It’s one of the rules that drive real estate: The rarer a sought-after property is, the greater its value. So when the undeveloped parcel of land at 2901 Monument Avenue went on the market two years ago, developers Jeremy Connell and Jon Rasich understood the opportunity it presented.

Or as Rasich put it: “An untouched corner lot on Monument Avenue—what’s not to like?”

It’s definitely a rarity.

Residential construction began on Monument Avenue, perhaps Richmond’s grandest street, at the turn of the 20th century, and the section that runs through the Fan and Museum districts was mostly built out by the 1930s.  In recent years, only a few new houses have been built there, and undeveloped lots are scarce.

The parcel at 2901 Monument Avenue offered “a very rare opportunity to do a really thoughtful, intelligent, new-construction infill project on Monument Avenue and in the Museum District,” Connell said.

Connell and Rasich finalized the sale in late 2017.

Granted, the parcel was small – just 0.09 acre, or 3,900 square feet – and mandatory setbacks would reduce the buildable footprint to 2,500 square feet.    Designing a building to fit the site would pose challenges.

“The previous owner had, at one time, contemplated constructing a single-family home at the site, but those plans didn’t materialize,” Connell said.

To maximize the site’s potential, Connell and Rasich knew they’d need a bold, creative plan. After first considering a condominium building for the site, they worked with Joseph F. Yates, president of Richmond-based Joseph F. Yates Architects, to design a three-unit town home complex.

The front unit will face Monument Avenue, and the other two units will face North Colonial Avenue. Each unit will have a garage and a bedroom on the first level, two bedrooms on the second level and an open-format living, dining and kitchen space on the third level, as well a rooftop deck.

The front unit will have 2,400 square feet of living space and the middle and rear units will each have 2,200 square feet of living space. 

The town homes will be “age-in-place ready with wide doorways and the ability to include elevators,” Connell said.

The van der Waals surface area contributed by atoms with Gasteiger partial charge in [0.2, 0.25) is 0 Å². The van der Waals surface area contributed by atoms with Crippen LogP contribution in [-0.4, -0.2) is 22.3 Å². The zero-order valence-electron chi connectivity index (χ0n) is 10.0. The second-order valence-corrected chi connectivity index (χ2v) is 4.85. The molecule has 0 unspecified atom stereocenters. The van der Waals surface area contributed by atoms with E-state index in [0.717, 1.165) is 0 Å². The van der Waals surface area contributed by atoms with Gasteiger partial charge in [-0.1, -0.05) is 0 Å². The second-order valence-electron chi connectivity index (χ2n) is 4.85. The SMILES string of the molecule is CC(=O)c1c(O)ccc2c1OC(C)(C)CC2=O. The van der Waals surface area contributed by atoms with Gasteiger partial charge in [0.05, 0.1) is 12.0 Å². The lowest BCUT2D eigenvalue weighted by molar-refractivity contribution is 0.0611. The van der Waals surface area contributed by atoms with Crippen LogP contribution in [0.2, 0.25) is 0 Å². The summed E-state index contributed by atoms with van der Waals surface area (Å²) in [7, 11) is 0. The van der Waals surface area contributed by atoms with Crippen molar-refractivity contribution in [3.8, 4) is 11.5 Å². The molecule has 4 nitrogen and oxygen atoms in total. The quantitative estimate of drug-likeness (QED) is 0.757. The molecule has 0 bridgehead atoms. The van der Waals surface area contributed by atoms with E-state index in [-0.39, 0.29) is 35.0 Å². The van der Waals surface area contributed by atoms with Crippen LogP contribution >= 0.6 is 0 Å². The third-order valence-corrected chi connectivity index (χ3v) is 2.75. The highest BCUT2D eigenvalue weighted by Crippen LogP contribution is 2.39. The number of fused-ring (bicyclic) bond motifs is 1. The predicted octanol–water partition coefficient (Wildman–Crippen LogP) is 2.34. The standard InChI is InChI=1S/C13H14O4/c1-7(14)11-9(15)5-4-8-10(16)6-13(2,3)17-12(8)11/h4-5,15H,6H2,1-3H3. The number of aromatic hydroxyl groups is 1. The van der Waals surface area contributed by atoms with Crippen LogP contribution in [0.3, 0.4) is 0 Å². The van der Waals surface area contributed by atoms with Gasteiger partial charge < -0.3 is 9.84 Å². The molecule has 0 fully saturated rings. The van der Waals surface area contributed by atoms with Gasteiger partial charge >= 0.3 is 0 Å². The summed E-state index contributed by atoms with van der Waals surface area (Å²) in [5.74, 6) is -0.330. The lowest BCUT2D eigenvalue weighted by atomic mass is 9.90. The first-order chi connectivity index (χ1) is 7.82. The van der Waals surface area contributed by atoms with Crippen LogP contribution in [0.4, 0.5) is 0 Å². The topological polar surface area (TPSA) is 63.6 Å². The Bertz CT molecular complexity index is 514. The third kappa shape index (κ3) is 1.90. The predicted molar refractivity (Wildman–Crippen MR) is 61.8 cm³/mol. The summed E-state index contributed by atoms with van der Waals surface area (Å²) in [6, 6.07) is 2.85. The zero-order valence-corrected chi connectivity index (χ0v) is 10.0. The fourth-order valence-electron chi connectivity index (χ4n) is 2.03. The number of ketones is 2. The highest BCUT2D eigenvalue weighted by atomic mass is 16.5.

The front unit will have an elevator, and the other two units will be “elevator-ready” for stops on every floor from the garage to the rooftop deck, Rasich said.

Creating expansive floor plans in a relatively small footprint wasn’t the only design challenge the site posed. Yates’ design also had to establish its identity on a street known for its standout architecture.

“The site is next to an apartment building with two prominent porches, and we didn’t want to do something that would overwhelm that building but also not be a poor stepchild,” Yates said. “I’ve always felt corner lots are more prominent and should be treated accordingly.”

Yates designed the town homes in what he described as “contextual Colonial Revival,” in order to help them blend in with Monument Avenue’s historic buildings, many of which are Colonial Revival.

“We chose brick for the front unit and stucco for the other two units because we wanted the front unit to be the prominent one,” Yates said. “We worked hard on the Colonial Avenue elevation to get the balance and the arrangement of the windows right, with detailing that didn’t overwhelm the front of the building.”

Standout features will include a two-level front porch with a terrace above it on the unit facing Monument Avenue.

“We definitely wanted a porch because virtually every house or apartment building on Monument Avenue has a porch, and it extends the living area,” Yates said.

The Monument Avenue Preservation Society, the Museum District Association and the city’s Commission of Architectural Review reviewed the town home complex’s architectural design and were supportive, Connell said.

Construction began last summer, with Rasich in charge of the day-to-day operations. Union Bank provided project financing. Richmond’s record-setting rains slowed the project down, but it’s now nearly finished.  The three units will go on the market in May, and Rasich will be the listing agent.

Although he and Connell haven’t firmed up pricing yet, Rasich estimated the front unit will be listed in the $800,000s. The middle and rear units will each be listed in the $700,000s.

“We have not marketed the homes yet,” Connell said. “We have had some early conversations with interested buyers, but we are opting not to go to contract until we are closer to completion.”

Take a tour

The three-unit town home complex at Monument and Colonial avenues will be featured as a part of the 25th Annual Museum District Mother’s Day House & Garden Tour, which is presented by the Museum District Association. The tour will take place on May 12. A tour trolley will run from 1 to 6 p.m. and make stops near the homes on the tour, as well as the Virginia Museum of History and Culture.

For more information, visit museumdistrict.org.

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